St. Augustinegrass is a warm-season grass that is widely used in Texas for lawns and landscaping purposes. It is a popular choice for homeowners because it has a lush and thick appearance, is relatively low-maintenance, and can withstand the hot and humid Texas summers. If you are planning on establishing a St. Augustinegrass lawn in Texas, there are some important factors to consider.
Time of Planting
The best time to plant St. Augustinegrass is in the late spring or the early summer. Make sure that your soil temperature has warmed to around 65 degrees Fahrenheit prior to planting. Fall planting does not provide the grass enough time to establish prior to the impending cold stress it will encounter during the winter months.
Preparing the soil
Before planting St. Augustinegrass, it is essential to properly prepare the soil. Make sure to spray out or remove any existing grass or weeds. Tilling the soil or adding a layer of organic matter like compost makes for a great starting point. Now is the time to make any major corrections to the soil. Getting a soil test will determine your soil’s pH. If your pH is above 8, consider tilling in some elemental sulfur prior to seeding. If the pH is below 5.5, consider adding calcitic or dolomitic lime to the soil prior to planting.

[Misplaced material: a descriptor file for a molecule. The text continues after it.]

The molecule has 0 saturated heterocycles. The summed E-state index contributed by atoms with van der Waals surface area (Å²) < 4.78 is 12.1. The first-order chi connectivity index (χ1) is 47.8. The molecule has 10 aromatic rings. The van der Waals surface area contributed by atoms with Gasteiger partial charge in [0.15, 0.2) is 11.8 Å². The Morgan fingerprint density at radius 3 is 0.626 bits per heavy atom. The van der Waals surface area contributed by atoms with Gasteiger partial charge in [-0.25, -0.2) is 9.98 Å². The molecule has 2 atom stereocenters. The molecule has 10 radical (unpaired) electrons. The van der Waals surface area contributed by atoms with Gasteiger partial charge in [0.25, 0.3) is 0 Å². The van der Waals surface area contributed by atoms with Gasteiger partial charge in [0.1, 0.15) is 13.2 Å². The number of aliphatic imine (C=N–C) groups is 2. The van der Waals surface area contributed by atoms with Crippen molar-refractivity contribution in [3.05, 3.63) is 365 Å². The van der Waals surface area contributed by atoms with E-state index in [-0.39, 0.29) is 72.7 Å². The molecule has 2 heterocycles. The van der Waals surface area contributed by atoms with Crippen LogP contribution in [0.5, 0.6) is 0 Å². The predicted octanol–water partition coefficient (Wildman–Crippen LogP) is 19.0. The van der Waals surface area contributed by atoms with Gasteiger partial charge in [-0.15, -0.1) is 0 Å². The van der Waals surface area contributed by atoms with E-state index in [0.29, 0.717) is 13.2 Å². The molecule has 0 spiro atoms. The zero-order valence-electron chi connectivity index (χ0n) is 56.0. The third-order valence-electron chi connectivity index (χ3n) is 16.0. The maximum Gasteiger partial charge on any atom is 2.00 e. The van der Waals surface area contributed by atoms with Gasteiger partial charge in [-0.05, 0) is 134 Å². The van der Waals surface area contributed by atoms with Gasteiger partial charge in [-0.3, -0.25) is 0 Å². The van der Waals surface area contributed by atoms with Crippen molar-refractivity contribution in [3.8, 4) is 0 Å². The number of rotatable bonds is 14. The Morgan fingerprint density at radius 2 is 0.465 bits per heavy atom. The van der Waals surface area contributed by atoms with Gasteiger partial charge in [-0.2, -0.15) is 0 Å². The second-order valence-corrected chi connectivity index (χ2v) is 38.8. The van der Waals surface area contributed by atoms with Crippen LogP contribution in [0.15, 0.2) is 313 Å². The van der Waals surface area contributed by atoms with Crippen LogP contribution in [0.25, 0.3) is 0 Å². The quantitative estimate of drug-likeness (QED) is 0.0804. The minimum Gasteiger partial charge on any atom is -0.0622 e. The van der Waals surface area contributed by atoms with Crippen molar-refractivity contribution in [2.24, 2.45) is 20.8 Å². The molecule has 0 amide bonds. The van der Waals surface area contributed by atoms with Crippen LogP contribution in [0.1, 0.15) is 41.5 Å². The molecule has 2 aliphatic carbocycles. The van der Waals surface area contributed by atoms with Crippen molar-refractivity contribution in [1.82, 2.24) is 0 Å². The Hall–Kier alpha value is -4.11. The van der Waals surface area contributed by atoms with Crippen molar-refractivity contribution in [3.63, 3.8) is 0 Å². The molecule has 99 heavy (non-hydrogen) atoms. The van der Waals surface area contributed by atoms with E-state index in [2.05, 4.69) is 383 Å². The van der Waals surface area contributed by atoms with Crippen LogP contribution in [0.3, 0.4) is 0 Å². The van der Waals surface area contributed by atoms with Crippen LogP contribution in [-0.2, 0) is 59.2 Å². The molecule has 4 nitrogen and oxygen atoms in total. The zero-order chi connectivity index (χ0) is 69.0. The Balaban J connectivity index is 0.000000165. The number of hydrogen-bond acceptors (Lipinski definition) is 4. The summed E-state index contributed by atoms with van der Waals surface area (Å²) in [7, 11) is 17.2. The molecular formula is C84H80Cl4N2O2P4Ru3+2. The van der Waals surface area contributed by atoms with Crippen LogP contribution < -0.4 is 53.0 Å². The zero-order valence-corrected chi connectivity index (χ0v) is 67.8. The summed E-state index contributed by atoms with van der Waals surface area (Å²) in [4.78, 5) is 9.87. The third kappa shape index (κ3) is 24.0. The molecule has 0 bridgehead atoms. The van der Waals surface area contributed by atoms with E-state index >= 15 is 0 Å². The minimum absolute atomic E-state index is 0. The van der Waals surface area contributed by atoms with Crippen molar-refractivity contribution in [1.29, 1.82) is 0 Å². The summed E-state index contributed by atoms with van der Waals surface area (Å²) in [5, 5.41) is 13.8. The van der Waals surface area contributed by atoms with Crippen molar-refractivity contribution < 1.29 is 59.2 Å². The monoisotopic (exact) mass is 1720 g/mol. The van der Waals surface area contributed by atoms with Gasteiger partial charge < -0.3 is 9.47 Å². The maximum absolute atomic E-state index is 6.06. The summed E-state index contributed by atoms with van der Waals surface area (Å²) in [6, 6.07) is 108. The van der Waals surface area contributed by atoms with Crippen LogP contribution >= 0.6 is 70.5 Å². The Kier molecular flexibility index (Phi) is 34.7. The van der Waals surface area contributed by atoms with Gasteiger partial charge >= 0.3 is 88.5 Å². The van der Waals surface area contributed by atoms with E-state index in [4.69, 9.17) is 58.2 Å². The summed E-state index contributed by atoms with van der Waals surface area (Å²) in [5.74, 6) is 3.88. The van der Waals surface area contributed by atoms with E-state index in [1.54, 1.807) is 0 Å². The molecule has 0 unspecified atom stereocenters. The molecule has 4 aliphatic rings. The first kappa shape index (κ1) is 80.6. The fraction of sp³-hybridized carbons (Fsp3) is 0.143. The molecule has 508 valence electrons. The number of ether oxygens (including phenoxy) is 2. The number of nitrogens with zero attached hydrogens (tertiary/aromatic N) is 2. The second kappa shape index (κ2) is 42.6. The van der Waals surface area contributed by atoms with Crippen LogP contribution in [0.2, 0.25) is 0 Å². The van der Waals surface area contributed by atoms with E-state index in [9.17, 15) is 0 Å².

St. Augustinegrass is propagated vegetatively rather than by seed. This means you can use sod, plugs, or sprigs. The stolons of St. Augustinegrass stolons have growing points that can produce roots and shoots and can be used to establish a lawn. Sod will be the fastest way to an instantly gratifying lawn but this method will also cost the most. Make sure to stay on a good watering schedule until your sod has had a chance to root or you have seen some serious growth out of your plugs or sprigs. When planting sod, make sure to stagger the seams of the sod rolls.
Once established make sure to mow your lawn frequently at a height of 3-4 inches. When it comes to irrigating, only turn on your water when your lawn is showing signs of drought stress. St. Augustinegrass is a warm-season turf that can handle drought. A little bit of brown grass isn’t going to hurt anybody, in the name of saving water. Fertilizing your lawn prior to the stresses of the summer and raising your mowing height will go a long way in reducing water use. Be careful not to over fertilize your St. Augustinegrass lawn. It is prone to thatch buildup that can become problematic.
In conclusion, establishing a St. Augustinegrass lawn in Texas requires some planning and maintenance. Choosing the proper time to plant (during the late spring and early summer), preparing the soil, and properly mowing and fertilizing will help you enjoy a beautiful and healthy lawn for many years to come.